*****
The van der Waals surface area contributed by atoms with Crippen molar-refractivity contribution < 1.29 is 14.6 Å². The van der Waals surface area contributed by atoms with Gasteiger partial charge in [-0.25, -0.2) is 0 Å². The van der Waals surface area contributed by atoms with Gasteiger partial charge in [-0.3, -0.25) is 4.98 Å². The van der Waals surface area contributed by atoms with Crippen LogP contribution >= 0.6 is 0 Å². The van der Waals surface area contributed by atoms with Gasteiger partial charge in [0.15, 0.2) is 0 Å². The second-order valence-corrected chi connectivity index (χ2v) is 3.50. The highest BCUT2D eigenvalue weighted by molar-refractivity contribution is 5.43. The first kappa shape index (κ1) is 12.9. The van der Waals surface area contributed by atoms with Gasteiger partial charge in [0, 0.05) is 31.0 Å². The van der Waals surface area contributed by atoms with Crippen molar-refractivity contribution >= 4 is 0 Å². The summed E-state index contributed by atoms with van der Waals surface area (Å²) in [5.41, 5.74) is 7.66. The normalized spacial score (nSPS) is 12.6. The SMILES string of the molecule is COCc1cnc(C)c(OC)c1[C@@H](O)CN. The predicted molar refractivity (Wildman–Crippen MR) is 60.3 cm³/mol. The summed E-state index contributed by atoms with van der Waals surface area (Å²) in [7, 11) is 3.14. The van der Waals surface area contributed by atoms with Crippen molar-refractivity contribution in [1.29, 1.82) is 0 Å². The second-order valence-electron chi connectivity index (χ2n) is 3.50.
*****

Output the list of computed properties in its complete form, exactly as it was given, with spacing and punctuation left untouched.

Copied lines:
The van der Waals surface area contributed by atoms with Crippen molar-refractivity contribution < 1.29 is 14.6 Å². The van der Waals surface area contributed by atoms with Gasteiger partial charge in [-0.25, -0.2) is 0 Å². The van der Waals surface area contributed by atoms with Gasteiger partial charge in [-0.3, -0.25) is 4.98 Å². The van der Waals surface area contributed by atoms with Crippen LogP contribution >= 0.6 is 0 Å². The van der Waals surface area contributed by atoms with Gasteiger partial charge in [0.15, 0.2) is 0 Å². The second-order valence-corrected chi connectivity index (χ2v) is 3.50. The highest BCUT2D eigenvalue weighted by molar-refractivity contribution is 5.43. The first kappa shape index (κ1) is 12.9. The van der Waals surface area contributed by atoms with Gasteiger partial charge in [0, 0.05) is 31.0 Å². The van der Waals surface area contributed by atoms with Crippen molar-refractivity contribution >= 4 is 0 Å². The summed E-state index contributed by atoms with van der Waals surface area (Å²) in [5.41, 5.74) is 7.66. The normalized spacial score (nSPS) is 12.6. The SMILES string of the molecule is COCc1cnc(C)c(OC)c1[C@@H](O)CN. The predicted molar refractivity (Wildman–Crippen MR) is 60.3 cm³/mol. The summed E-state index contributed by atoms with van der Waals surface area (Å²) in [7, 11) is 3.14. The van der Waals surface area contributed by atoms with Crippen molar-refractivity contribution in [1.29, 1.82) is 0 Å². The second-order valence-electron chi connectivity index (χ2n) is 3.50.